Additionally, the bill includes a title related to environmental justice issues, which seeks to empower the communities that experience a disproportionate burden of the negative human health and environmental impacts of pollution or other environmental hazards. The bill creates more access to public information and opportunities for meaningful participation related to human health and environmental planning, as well as directing environmental justice grants to eligible entities to foster participation in decisions impacting the health and safety of their communities.
Clean Ports Initiatives
The CLEAN Future Act also proposes substantial investments and long-term reforms to the operation of U.S. ports, including reauthorizing the Diesel Emissions Reductions Act (DERA) National Grants Program at $500 million/year in FY22-31. DERA solicits applications nationwide for projects that achieve significant reductions in diesel emissions and exposure, particularly from fleets operating in areas designated by the EPA Administrator as poor air quality areas.
In addition to a plus up in DERA funding, the bill would amend the Energy Independence and Security Act to include projects facilitating electrification of the transportation sector, projects involving ground support equipment at ports, and projects deploying electric vehicle charging infrastructure. The original act created this competitive program to provide grants on a cost-shared basis to carry out projects that encourage the use of electric vehicles or vehicle technologies. This update would expand project eligibility, and reauthorize the program at $2 billion/year in FY22-31, and an additional $2.5 billion/year for large-scale projects to electrify the transportation sector.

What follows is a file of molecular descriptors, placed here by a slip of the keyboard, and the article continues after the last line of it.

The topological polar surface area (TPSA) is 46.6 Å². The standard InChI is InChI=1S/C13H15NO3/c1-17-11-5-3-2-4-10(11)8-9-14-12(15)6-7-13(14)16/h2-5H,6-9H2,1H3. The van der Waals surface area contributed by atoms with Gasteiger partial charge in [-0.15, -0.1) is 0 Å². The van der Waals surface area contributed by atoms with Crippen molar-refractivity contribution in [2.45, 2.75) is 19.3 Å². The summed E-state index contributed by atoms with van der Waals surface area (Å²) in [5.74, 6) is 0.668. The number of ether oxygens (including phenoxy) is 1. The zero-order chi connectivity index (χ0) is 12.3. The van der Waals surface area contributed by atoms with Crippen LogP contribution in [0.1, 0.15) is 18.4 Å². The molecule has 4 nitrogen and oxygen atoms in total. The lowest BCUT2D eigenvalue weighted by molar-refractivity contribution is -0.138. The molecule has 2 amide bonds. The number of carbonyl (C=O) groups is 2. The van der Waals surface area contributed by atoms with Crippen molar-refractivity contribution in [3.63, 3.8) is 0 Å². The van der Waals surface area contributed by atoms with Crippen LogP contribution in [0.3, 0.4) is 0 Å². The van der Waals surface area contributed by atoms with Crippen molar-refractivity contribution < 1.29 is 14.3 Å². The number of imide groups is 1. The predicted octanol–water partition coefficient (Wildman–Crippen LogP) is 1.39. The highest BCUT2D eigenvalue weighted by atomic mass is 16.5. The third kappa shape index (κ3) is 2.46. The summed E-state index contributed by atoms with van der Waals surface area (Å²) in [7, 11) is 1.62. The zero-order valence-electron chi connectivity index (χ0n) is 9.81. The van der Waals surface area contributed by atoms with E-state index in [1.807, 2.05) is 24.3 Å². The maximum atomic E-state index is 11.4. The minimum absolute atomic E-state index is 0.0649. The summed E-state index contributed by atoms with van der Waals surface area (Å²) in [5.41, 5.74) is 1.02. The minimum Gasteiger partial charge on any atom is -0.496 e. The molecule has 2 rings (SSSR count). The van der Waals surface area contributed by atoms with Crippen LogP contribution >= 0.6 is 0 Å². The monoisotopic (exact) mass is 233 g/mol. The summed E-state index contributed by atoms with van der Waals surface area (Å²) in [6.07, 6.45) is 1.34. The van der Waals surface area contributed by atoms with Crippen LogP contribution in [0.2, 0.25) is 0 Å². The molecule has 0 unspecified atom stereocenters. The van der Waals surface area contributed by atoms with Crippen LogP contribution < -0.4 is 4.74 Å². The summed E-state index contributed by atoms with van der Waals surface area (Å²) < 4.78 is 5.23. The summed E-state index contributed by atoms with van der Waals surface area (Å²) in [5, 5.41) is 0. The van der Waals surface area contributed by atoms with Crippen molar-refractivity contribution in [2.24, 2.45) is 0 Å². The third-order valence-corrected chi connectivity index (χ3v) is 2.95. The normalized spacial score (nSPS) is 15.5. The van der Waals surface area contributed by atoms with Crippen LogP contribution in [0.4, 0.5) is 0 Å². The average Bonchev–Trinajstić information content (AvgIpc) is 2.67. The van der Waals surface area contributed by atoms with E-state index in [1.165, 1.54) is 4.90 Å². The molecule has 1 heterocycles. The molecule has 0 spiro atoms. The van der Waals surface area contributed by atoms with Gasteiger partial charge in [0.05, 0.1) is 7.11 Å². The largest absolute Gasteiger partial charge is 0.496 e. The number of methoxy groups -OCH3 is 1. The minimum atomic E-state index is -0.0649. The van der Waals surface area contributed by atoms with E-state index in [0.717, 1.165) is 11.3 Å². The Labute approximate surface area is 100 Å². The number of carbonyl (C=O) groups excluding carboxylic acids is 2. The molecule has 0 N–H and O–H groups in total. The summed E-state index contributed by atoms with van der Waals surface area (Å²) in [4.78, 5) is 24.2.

Additionally, the bill would establish a new EPA grant program aimed at reducing GHG emissions and other air pollution at U.S. ports. The federal grants could be used to develop climate action plans, and to implement measures that reduce emissions from port infrastructure and operations through the purchase and installation of zero-emission equipment and technology. Notably, using a grant to purchase fully automated cargo-handling equipment would not be permitted. The grant program would also set stringent labor standards and metrics by which EPA must prioritize consideration of proposed projects. To assist with the formation of actionable data, the EPA would develop methodologies that ports could use to implement emissions accounting and inventory practices, in support of their climate action plans. These programs would be authorized at $2 billion/year in FY22-31, as well as $50 million for the development of climate action plans.
Finally, the package would direct the EPA Administrator, in consultation with the Secretary of Energy, to conduct a study on port electrification, which would examine the benefits to surrounding communities, effects on air quality, how emerging technologies may be used, and how ports can partner with electric utility owners and operators.
The CLEAN Future Act is an ambitious legislative package, with a large price tag, many conflicting interests, and an unclear path in the tightly split and historically more measured U.S. Senate. However, any doubts about the inevitability of a pivot to a clean energy future should be tempered, as we are now in a political climate where even a top trade association representing the oil and natural gas industry appears poised to embrace putting a price on carbon emissions. The future of this bill as standalone legislation may be uncertain, but the parts of the whole, and the intent and purpose of the legislators is anything but. Large-scale reforms to the way that we understand the production, consumption, and disbursement of energy are to be expected in the years to come, particularly in the transportation sector.